Antioxidants Abound In Ripe Fruit
The beautifully colored leaves of fall are a sign of leaf senescence, the programmed cell death in plants. This process causes the disappearance of chlorophyll, which is what gives leaves their green color. For a long time, no one really knew just what happens to the chlorophyll in this process. In recent years, Kräutler and his team, working with the Zurich botanists Philippe Matile and Stefan Hörtensteiner, have been able to identify the first decomposition products: colorless, polar NCCs that contain four pyrrole rings -- like chlorophyll and heme.
Now the Innsbruck researchers have examined the peels of apples and pears. Unripe fruits are green because of their chlorphyll. In ripe fruits, NCCs have replaced the chlorophyll, especially in the peel and the flesh immediately below it. These catabolytes are the same for apples and pears, and are also the same as those found in the leaves of the fruit trees. "There is clearly one biochemical pathway for chlorophyll decomposition in leaf senescence and fruit ripening," concludes Kräutler.
When chlorophyll is released from its protein complexes in the decomposition process, it has a phototoxic effect: When irradiated with light, it absorbs energy and can transfer it to other substances. For example, it can transform oxygen into a highly reactive, destructive form. As the researchers were able to demonstrate, the NCCs have an opposite effect: They are powerful antioxidants and can thus play an important physiological role for the plant. It then became apparent that NCCs are components of the diets of humans and other higher animals, and that they could thus also play a role in their systems. Other previously identified important antioxidants in the peels of fruits include the flavonoids. Thus, the saying, "an apple a day keeps the doctor away" seems to be true, according to Kräutler.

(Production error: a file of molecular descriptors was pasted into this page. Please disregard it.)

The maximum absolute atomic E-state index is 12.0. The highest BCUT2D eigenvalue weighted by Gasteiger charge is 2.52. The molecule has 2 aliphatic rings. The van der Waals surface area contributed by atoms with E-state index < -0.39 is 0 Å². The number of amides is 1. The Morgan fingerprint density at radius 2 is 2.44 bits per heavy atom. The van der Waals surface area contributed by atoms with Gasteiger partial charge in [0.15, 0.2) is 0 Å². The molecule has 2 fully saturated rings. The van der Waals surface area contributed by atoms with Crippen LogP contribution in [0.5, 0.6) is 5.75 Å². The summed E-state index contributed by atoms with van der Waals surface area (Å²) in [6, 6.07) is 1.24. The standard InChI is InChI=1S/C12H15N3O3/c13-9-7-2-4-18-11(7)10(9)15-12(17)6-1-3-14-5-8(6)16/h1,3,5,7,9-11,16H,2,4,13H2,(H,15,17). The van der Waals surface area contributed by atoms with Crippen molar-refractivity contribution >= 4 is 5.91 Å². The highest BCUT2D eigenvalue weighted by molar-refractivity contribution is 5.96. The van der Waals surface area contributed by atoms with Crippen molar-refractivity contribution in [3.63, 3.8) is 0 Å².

Author: Bernhard Kräutler, Universität Innsbruck (Austria)
Title: Colorless Tetrapyrrolic Chlorophyll Catabolites in Ripening Fruit Are Effective Antioxidants
Angewandte Chemie International Edition 2007, 46, No. 45, 8699-8702, doi: 10.1002/anie.200703587
Source: Bernhard Kräutler
John Wiley & Sons, Inc.
There are no references listed for this article.
Please use one of the following formats to cite this article in your essay, paper or report:
Kräutler, Bernhard. "Antioxidants Abound In Ripe Fruit." Medical News Today. MediLexicon, Intl., 7 Nov. 2007. Web.
27 Jun. 2017. <http://www.medicalnewstoday.com/releases/88000.php>
Kräutler, B. (2007, November 7). "Antioxidants Abound In Ripe Fruit." Medical News Today. Retrieved from
Please note: If no author information is provided, the source is cited instead.
Contact our news editors
For any corrections of factual information, or to contact our editorial team, please see our contact page.
Copyright Medical News Today: Excluding email/sharing services explicitly offered on this website, material published on Medical News Today may not be reproduced, or distributed without the prior written permission of Medilexicon International Ltd. Please contact us for further details.